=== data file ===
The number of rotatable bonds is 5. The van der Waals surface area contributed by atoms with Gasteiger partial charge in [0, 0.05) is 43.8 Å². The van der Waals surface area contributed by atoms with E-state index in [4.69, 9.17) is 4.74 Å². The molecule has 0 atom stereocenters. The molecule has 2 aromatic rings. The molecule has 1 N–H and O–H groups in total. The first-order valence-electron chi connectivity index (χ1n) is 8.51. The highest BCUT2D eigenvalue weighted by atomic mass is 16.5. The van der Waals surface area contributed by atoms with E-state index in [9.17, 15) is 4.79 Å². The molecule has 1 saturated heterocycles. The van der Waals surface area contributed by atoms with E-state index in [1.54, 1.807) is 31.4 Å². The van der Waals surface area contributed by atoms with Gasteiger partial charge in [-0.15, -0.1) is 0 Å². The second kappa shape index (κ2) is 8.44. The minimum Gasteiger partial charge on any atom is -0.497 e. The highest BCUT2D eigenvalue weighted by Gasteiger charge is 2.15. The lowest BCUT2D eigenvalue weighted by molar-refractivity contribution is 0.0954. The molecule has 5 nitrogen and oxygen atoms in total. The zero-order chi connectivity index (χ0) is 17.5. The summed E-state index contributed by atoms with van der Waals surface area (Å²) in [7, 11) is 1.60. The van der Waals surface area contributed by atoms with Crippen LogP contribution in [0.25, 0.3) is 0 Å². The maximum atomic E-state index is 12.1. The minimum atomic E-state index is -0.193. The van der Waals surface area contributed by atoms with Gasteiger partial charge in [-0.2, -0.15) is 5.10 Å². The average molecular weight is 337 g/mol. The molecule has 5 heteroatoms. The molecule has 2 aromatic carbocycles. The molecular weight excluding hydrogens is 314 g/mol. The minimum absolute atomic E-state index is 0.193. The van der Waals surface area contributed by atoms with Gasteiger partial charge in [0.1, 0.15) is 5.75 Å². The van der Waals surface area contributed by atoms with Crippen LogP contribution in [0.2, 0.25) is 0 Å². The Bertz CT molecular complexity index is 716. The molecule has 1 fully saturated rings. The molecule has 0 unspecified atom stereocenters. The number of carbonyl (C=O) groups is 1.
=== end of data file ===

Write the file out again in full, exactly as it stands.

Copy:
The number of rotatable bonds is 5. The van der Waals surface area contributed by atoms with Gasteiger partial charge in [0, 0.05) is 43.8 Å². The van der Waals surface area contributed by atoms with E-state index in [4.69, 9.17) is 4.74 Å². The molecule has 0 atom stereocenters. The molecule has 2 aromatic rings. The molecule has 1 N–H and O–H groups in total. The first-order valence-electron chi connectivity index (χ1n) is 8.51. The highest BCUT2D eigenvalue weighted by atomic mass is 16.5. The van der Waals surface area contributed by atoms with E-state index in [9.17, 15) is 4.79 Å². The molecule has 1 saturated heterocycles. The van der Waals surface area contributed by atoms with E-state index in [1.54, 1.807) is 31.4 Å². The van der Waals surface area contributed by atoms with Gasteiger partial charge in [-0.15, -0.1) is 0 Å². The second kappa shape index (κ2) is 8.44. The minimum Gasteiger partial charge on any atom is -0.497 e. The highest BCUT2D eigenvalue weighted by Gasteiger charge is 2.15. The lowest BCUT2D eigenvalue weighted by molar-refractivity contribution is 0.0954. The molecule has 5 nitrogen and oxygen atoms in total. The zero-order chi connectivity index (χ0) is 17.5. The summed E-state index contributed by atoms with van der Waals surface area (Å²) in [7, 11) is 1.60. The van der Waals surface area contributed by atoms with Crippen LogP contribution in [0.25, 0.3) is 0 Å². The maximum atomic E-state index is 12.1. The minimum atomic E-state index is -0.193. The van der Waals surface area contributed by atoms with Gasteiger partial charge in [-0.2, -0.15) is 5.10 Å². The average molecular weight is 337 g/mol. The molecule has 5 heteroatoms. The molecule has 2 aromatic carbocycles. The molecular weight excluding hydrogens is 314 g/mol. The minimum absolute atomic E-state index is 0.193. The van der Waals surface area contributed by atoms with Gasteiger partial charge in [0.1, 0.15) is 5.75 Å². The van der Waals surface area contributed by atoms with Crippen LogP contribution in [0.2, 0.25) is 0 Å². The Bertz CT molecular complexity index is 716. The molecule has 1 fully saturated rings. The molecule has 0 unspecified atom stereocenters. The number of carbonyl (C=O) groups is 1.